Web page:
Western South Dakota's Only Ranch Station
Senate committee shelves constitutional amendment that supporters say would have slowed property tax increases.

Committee kills bill dealing with property assessments

PIERRE, S.D. (SDBA) — One of the downsides of out-of-staters moving to South Dakota with fat wallets from the sale of their homes and buying another home in the state well above market value is hurting long-time homeowners.
That is the contention of the SJR505 sponsor, Republican Sen. Julie Frye-Mueller, and other supporters of the resolution.
However, this morning (Wednesday), the Senate Taxation Committee killed the ballot measure that would have rolled property assessments for all classes of property back to 2020 values. It would also then have limited property tax increases to 1% per year. People who buy property would then pay the higher assessed value.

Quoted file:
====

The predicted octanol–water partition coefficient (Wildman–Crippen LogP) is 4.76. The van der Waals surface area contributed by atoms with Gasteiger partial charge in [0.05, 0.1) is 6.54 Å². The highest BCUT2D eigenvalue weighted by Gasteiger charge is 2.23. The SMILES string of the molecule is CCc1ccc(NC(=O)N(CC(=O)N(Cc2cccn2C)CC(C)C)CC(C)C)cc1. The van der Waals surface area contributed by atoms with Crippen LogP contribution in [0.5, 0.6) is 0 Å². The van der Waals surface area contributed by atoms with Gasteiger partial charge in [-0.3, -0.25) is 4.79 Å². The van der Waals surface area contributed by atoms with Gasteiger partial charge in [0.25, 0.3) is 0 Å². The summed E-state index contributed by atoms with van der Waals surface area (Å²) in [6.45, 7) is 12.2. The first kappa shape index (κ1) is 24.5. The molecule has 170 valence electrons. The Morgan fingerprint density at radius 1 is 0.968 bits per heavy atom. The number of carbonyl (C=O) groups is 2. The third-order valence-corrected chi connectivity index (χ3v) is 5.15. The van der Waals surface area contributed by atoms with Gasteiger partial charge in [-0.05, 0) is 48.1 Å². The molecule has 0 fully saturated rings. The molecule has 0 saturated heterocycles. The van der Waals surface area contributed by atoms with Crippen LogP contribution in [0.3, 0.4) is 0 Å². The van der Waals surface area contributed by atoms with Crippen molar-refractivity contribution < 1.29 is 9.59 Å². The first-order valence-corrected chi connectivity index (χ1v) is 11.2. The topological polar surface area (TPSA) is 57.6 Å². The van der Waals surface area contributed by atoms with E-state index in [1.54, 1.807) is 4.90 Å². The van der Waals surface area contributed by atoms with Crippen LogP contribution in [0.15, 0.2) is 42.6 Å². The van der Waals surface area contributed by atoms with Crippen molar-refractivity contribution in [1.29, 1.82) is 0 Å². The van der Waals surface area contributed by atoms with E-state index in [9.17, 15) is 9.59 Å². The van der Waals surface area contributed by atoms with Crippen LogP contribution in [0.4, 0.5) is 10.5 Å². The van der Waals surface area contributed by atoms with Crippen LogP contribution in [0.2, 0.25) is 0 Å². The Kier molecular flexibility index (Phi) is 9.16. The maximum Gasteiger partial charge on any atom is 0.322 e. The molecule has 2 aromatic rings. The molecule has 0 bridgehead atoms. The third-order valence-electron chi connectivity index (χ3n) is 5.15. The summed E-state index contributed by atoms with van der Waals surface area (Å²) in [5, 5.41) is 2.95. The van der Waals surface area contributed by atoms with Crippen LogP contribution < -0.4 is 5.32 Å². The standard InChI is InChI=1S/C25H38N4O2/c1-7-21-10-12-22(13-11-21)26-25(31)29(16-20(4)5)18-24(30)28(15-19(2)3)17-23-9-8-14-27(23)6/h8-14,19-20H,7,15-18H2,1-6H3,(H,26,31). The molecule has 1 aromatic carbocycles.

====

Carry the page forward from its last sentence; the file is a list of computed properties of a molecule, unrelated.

Frye-Mueller said many South Dakotans, particularly in western South Dakota, are getting taxed out of their long-time homes because of rising valuations from newcomers to the state.
Opponents from the Department of Revenue, the South Dakota Retailers Association, and the South Dakota Chamber of Commerce and Industry argued that if passed, the constitutional amendment would put a huge, unfillable financial hole in local governments’ budgets. They warned that to make up the difference, the state might need to either raise sales and use taxes or, worse, implement an income tax to help subsidize local governments, particularly school districts.
If passed, the state would lose $26.5 billion in taxable valuation, according to the Department of Revenue’s Wendy Semmler.
The vote was 6 to 0 to send the resolution to the 41st day, thus killing it.

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